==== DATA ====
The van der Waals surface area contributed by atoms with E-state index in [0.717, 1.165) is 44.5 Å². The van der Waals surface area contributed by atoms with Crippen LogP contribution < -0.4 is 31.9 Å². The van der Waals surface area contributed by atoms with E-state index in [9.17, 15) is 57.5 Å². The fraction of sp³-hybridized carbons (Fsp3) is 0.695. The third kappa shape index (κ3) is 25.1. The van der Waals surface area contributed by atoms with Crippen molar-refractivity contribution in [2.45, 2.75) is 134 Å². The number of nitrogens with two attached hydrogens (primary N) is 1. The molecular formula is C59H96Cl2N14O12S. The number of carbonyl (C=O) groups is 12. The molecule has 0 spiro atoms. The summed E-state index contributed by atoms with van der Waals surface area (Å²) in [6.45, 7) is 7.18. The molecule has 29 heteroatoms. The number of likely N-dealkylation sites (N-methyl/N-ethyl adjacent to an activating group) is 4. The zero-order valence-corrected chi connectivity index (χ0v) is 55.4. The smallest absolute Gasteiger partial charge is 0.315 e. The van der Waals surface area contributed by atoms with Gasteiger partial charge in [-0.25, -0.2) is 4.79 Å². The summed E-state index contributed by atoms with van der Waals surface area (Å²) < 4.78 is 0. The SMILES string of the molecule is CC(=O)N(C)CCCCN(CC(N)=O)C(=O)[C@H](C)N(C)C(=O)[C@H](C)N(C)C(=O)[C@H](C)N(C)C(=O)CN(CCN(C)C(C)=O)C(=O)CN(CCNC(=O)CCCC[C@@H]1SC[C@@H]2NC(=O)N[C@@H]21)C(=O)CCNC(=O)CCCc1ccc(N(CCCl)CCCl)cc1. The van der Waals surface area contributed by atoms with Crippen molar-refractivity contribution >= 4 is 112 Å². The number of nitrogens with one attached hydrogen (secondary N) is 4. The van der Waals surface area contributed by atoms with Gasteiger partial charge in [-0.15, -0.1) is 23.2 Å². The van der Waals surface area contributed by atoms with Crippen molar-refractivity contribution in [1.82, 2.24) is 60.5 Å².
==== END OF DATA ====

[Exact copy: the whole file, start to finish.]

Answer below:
The van der Waals surface area contributed by atoms with E-state index in [0.717, 1.165) is 44.5 Å². The van der Waals surface area contributed by atoms with Crippen LogP contribution < -0.4 is 31.9 Å². The van der Waals surface area contributed by atoms with E-state index in [9.17, 15) is 57.5 Å². The fraction of sp³-hybridized carbons (Fsp3) is 0.695. The third kappa shape index (κ3) is 25.1. The van der Waals surface area contributed by atoms with Crippen molar-refractivity contribution in [2.45, 2.75) is 134 Å². The number of nitrogens with two attached hydrogens (primary N) is 1. The molecular formula is C59H96Cl2N14O12S. The number of carbonyl (C=O) groups is 12. The molecule has 0 spiro atoms. The summed E-state index contributed by atoms with van der Waals surface area (Å²) in [6.45, 7) is 7.18. The molecule has 29 heteroatoms. The number of likely N-dealkylation sites (N-methyl/N-ethyl adjacent to an activating group) is 4. The zero-order valence-corrected chi connectivity index (χ0v) is 55.4. The smallest absolute Gasteiger partial charge is 0.315 e. The van der Waals surface area contributed by atoms with Gasteiger partial charge in [-0.25, -0.2) is 4.79 Å². The summed E-state index contributed by atoms with van der Waals surface area (Å²) < 4.78 is 0. The SMILES string of the molecule is CC(=O)N(C)CCCCN(CC(N)=O)C(=O)[C@H](C)N(C)C(=O)[C@H](C)N(C)C(=O)[C@H](C)N(C)C(=O)CN(CCN(C)C(C)=O)C(=O)CN(CCNC(=O)CCCC[C@@H]1SC[C@@H]2NC(=O)N[C@@H]21)C(=O)CCNC(=O)CCCc1ccc(N(CCCl)CCCl)cc1. The van der Waals surface area contributed by atoms with Crippen molar-refractivity contribution >= 4 is 112 Å². The number of nitrogens with one attached hydrogen (secondary N) is 4. The van der Waals surface area contributed by atoms with Gasteiger partial charge in [-0.15, -0.1) is 23.2 Å². The van der Waals surface area contributed by atoms with Crippen molar-refractivity contribution in [1.82, 2.24) is 60.5 Å².